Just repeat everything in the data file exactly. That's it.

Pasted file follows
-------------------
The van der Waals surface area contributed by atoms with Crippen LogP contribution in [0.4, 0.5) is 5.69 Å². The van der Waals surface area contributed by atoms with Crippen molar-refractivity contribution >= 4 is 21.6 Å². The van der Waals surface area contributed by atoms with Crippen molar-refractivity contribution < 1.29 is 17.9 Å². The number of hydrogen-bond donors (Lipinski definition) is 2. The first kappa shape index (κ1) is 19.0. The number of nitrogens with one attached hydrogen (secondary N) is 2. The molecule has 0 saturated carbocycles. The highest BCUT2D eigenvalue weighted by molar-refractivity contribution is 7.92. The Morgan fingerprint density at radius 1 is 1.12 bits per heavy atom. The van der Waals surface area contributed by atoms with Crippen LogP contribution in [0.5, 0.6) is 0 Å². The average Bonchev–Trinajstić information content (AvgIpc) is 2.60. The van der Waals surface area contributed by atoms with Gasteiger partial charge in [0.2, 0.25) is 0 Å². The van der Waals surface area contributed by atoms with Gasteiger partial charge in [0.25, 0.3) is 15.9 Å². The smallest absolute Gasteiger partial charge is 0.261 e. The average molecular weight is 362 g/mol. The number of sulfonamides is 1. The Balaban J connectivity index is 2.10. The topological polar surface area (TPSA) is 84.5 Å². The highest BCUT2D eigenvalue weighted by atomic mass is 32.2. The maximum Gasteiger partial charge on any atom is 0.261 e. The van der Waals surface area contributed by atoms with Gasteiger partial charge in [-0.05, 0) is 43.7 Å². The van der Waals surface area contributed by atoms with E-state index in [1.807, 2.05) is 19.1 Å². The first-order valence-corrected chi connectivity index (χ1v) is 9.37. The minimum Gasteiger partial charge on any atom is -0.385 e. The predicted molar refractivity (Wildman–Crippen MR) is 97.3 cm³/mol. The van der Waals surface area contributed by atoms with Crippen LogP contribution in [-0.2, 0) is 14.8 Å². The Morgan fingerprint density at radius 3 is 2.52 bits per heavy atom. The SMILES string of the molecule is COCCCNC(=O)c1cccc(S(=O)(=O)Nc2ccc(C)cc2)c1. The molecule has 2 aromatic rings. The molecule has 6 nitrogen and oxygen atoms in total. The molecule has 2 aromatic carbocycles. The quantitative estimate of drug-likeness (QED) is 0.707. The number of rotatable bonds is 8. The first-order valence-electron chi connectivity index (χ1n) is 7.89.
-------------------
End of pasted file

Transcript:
The van der Waals surface area contributed by atoms with Crippen LogP contribution in [0.4, 0.5) is 5.69 Å². The van der Waals surface area contributed by atoms with Crippen molar-refractivity contribution >= 4 is 21.6 Å². The van der Waals surface area contributed by atoms with Crippen molar-refractivity contribution < 1.29 is 17.9 Å². The number of hydrogen-bond donors (Lipinski definition) is 2. The first kappa shape index (κ1) is 19.0. The number of nitrogens with one attached hydrogen (secondary N) is 2. The molecule has 0 saturated carbocycles. The highest BCUT2D eigenvalue weighted by molar-refractivity contribution is 7.92. The Morgan fingerprint density at radius 1 is 1.12 bits per heavy atom. The van der Waals surface area contributed by atoms with Crippen LogP contribution in [0.5, 0.6) is 0 Å². The average Bonchev–Trinajstić information content (AvgIpc) is 2.60. The van der Waals surface area contributed by atoms with Gasteiger partial charge in [0.2, 0.25) is 0 Å². The van der Waals surface area contributed by atoms with Gasteiger partial charge in [0.25, 0.3) is 15.9 Å². The smallest absolute Gasteiger partial charge is 0.261 e. The average molecular weight is 362 g/mol. The number of sulfonamides is 1. The Balaban J connectivity index is 2.10. The topological polar surface area (TPSA) is 84.5 Å². The highest BCUT2D eigenvalue weighted by atomic mass is 32.2. The maximum Gasteiger partial charge on any atom is 0.261 e. The van der Waals surface area contributed by atoms with Gasteiger partial charge in [-0.05, 0) is 43.7 Å². The van der Waals surface area contributed by atoms with E-state index in [1.807, 2.05) is 19.1 Å². The first-order valence-corrected chi connectivity index (χ1v) is 9.37. The minimum Gasteiger partial charge on any atom is -0.385 e. The predicted molar refractivity (Wildman–Crippen MR) is 97.3 cm³/mol. The van der Waals surface area contributed by atoms with Crippen LogP contribution in [-0.2, 0) is 14.8 Å². The Morgan fingerprint density at radius 3 is 2.52 bits per heavy atom. The SMILES string of the molecule is COCCCNC(=O)c1cccc(S(=O)(=O)Nc2ccc(C)cc2)c1. The molecule has 2 aromatic rings. The molecule has 6 nitrogen and oxygen atoms in total. The molecule has 2 aromatic carbocycles. The quantitative estimate of drug-likeness (QED) is 0.707. The number of rotatable bonds is 8. The first-order valence-electron chi connectivity index (χ1n) is 7.89.